• Text Domain: The text domain is a unique key used to identify translatable strings included in your theme or plugin. It should be a lowercase version of your theme name with spaces replaced by hyphens. It should also match your theme or plugins directory.
  • Shortcode Tab

    • Shortcode Name: The shortcode name or tag is the string you will be typing within square brackets when adding your new shortcode to a content area.
    • Attributes: Indicate here whether or not to support attributes in your shortcode.
    • Enclosure Type: Indicate here whether your shortcode should be self-closing or enclosing.
    • Attributes Filter: If you’re supporting attributes, you can also choose to support a filtering key for this shortcodes attribute.
  • Attributes Tab:

    • Attribute #x Support: If you’re supporting attributes, you can populate any of the Attribute #x sections on this tab. Start by indicating that you would like to support this particular attribute by checking the checkbox labeled Add.
    • Attribute #x Name: Choose a name for this attribute. In your shortcode, this will be used like the following: [name <attribute>="default"]
    • Attribute #x Default Value: The default for each attribute will be what’s loaded into the variable if nothing is passed to the output function via the shortcode. Often these are left blank, but there are times you’ll want a default.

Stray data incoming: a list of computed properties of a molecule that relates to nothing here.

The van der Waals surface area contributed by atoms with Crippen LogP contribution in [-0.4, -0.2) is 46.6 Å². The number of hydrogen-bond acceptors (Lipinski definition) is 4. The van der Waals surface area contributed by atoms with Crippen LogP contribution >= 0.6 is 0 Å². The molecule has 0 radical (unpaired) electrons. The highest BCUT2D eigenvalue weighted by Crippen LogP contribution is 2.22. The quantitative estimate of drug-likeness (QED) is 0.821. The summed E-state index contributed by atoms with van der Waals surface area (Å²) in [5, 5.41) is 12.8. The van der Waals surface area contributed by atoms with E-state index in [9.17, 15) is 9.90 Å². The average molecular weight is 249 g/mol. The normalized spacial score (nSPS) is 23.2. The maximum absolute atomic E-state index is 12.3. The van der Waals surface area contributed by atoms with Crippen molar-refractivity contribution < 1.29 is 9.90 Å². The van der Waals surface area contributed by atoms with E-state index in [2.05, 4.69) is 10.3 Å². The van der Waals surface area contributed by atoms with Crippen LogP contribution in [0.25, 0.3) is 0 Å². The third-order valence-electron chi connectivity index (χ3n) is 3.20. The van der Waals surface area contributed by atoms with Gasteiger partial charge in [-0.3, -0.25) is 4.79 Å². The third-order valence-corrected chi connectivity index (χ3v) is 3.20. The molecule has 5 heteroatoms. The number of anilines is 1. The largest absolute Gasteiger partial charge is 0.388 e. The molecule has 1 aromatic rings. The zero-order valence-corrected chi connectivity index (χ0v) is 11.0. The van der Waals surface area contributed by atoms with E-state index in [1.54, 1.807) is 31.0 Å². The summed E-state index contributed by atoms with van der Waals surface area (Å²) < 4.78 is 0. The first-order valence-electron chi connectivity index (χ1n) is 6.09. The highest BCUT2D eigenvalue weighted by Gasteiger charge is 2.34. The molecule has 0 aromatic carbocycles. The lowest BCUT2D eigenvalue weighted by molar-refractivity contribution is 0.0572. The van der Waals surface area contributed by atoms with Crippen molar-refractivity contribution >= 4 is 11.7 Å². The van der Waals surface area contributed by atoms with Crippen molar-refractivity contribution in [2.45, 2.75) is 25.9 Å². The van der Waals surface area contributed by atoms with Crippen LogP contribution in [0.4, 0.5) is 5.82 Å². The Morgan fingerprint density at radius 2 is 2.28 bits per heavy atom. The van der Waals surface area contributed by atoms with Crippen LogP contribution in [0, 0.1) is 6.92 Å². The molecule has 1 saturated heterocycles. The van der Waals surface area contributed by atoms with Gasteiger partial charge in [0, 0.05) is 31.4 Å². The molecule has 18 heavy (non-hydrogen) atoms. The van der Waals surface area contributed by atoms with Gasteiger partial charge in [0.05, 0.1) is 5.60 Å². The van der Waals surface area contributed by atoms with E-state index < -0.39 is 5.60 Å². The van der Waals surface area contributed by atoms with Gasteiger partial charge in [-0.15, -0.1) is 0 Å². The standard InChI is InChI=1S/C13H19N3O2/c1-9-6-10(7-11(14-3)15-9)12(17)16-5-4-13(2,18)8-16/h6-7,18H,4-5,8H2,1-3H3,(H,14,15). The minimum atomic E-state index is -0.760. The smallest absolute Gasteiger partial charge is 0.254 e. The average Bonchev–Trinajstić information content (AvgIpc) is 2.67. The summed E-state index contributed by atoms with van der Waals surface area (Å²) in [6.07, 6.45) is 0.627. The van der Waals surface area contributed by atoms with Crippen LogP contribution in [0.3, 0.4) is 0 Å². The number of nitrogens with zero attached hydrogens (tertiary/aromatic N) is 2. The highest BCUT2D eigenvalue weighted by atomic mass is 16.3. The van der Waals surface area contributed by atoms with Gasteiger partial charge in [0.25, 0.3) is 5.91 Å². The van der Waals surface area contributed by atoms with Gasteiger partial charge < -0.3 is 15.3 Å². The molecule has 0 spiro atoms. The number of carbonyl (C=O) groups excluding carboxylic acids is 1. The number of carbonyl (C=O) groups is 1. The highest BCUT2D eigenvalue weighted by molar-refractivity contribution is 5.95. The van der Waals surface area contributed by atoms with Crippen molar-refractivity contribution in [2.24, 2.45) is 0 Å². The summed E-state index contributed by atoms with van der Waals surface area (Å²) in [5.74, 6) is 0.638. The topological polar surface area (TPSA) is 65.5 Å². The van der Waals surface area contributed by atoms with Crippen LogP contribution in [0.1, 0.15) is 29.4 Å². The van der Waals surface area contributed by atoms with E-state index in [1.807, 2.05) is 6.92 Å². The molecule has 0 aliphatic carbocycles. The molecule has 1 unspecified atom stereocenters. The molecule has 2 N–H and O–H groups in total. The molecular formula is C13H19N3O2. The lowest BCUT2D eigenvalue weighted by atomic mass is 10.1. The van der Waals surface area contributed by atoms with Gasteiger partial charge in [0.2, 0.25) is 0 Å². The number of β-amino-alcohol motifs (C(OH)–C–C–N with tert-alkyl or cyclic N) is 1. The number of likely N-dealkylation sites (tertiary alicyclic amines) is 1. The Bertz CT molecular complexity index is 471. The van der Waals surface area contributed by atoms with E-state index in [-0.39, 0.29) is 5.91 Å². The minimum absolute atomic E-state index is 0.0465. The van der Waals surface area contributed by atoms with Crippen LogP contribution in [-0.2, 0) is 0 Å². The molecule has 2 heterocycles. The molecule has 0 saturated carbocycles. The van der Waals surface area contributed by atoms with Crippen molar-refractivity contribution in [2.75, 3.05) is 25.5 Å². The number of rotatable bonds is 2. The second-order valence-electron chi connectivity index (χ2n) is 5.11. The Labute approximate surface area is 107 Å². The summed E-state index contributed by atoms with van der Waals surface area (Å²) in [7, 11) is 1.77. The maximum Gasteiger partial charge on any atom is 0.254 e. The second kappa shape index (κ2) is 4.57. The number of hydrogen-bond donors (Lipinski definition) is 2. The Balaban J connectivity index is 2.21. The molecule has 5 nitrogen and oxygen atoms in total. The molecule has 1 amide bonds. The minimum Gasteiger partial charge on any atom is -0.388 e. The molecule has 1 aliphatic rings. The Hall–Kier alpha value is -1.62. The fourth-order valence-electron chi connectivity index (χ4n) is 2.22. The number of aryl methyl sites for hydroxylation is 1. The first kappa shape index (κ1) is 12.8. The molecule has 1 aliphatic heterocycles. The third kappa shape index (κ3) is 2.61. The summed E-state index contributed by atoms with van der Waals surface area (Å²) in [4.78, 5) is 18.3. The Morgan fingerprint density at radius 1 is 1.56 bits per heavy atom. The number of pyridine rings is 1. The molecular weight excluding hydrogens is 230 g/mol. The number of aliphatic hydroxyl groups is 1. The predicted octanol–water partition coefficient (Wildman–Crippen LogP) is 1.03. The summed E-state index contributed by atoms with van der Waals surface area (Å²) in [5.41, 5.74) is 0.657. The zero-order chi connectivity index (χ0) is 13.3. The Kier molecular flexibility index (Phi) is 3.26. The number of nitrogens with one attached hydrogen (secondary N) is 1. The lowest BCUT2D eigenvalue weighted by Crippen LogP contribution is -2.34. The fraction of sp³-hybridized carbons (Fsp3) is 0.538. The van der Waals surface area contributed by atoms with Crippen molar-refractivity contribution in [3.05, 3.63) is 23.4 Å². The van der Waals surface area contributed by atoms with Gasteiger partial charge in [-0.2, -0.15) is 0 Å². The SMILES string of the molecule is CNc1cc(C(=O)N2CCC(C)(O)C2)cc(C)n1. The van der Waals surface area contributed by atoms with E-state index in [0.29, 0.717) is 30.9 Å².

• Output Tab

    • Output Code: This text area is where you can build your PHP code to return some output. Be sure to return and not echo your output.
  • Code Tab

    • Flip to the code tab when you’re all done. You’ll find a text area populated with your customized code snippet.

Adding The Snippet to Your Website

There are a couple of options for adding this snippet to your website.

Adding to Your WordPress Theme

The quickest way to add this shortcode to your WordPress website is by pasting it directly into your theme’s functions.php file. Simply download your functions.php file via FTP to your desktop and open it in your favorite text editor. Scroll to the bottom and paste the code. Save the file and reupload to your theme root. Now your new shortcode will be available.

Unfortunately, if you ever change themes your shortcode will be lost. To work around this issue use the plugin option that follows.

Adding via a Plugin

The ideal way to add a shortcode to your WordPress website is to build a custom plugin where you house all your shortcodes. Here’s a template you can copy directly into a file called mysite_shortcodes.php, which you can drop directly into your /wp-content/plugins directory:

Plugin Name:Mysite Custom Shortcodes

// Add your shortcode snippets below.

Wrapping Up

Please leave your shortcode snippets in the comments so we can all learn from each other’s successes. I’ll add the best examples to this post and hopefully we can build a great resource for all of us to call upon.

Current Year

Since we talked about the [Year] shortcode in the post, I wanted to offer a full version as an example here.

add_shortcode( 'year', 'my_slug_year_shortcode' );

function my_slug_year_shortcode() {
	// Output Code
        $y = date('Y');
        return $y

Written exclusively for

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About the Author

Evan Scoboria is the co-founder, and developer at Shea Media LLC, the team behind Nimbus Themes, this magazine, and a bunch of very happy clients. He co-founded Shea Media with his wife Kendall in 2009. Evan enjoys hunting, fishing, code, cycling, and most of all WordPress!